06/18/2012 06:40 pm ET Updated Dec 06, 2017

Is This It

2001. June. London. Well, Edgware. Near enough. The northernmost point of the Northern Line. The suburbs, years before Arcade Fire made it seem cool. Sinatra said when he was 17 it was a very good year. On this Ol' Blue Eyes and young blue eyes disagree. I'm having a shit year. All that Holden Caulfield kind of crap. Young, white, privileged. It ain't easy. My first concert was Chris de Burgh at the Royal Albert Hall in '92 so my childhood hasn't been without its tough moments though. It's like The Graduate with a far worse soundtrack. Limp Bizkit, Papa Roach, Korn. These are the bands that say something to me about my life. Then my uncle picks me up in his Peugeot 206 and my life is changed forever.

It might seem clichéd to suggest a song can change you forever but that doesn't stop it being true. Simmy has come to take me for a drive. I can't remember why. He's the music reviewer for the Independent on Sunday but to me his occupation is simply cool uncle. He's single, done drugs, been in bands. I am a nervous child and lack ambition. I used to stand in front of the mirror playing air bass.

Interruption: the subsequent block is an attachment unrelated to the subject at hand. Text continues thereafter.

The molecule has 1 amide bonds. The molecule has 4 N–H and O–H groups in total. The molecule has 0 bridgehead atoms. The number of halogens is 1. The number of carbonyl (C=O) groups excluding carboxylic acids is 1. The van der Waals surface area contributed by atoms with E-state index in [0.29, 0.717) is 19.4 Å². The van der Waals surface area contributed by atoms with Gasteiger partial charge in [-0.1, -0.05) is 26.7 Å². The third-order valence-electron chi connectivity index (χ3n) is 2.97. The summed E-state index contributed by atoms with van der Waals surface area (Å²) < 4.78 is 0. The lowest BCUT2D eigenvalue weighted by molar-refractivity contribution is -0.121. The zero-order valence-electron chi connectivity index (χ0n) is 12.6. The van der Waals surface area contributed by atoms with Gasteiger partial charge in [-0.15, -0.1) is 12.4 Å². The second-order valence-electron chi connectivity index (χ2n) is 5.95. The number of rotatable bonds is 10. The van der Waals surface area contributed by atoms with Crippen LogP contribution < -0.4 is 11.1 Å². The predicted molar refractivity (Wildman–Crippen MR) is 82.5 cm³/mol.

'Have you heard this?'

Four words I'd heard countless times before and since immediately followed by varying degrees of disappointment. Not this time though.

Simmy handed me the box. It was a free CD with the NME. Now I had assumed the NME was something from the seventies that no longer existed, like shillings. But no, it not only existed but apparently it gave away CDs on the cover from time to time. The sun was shining as we drove through Stonegrove and the CD was sucked into the machine.


The Modern Age.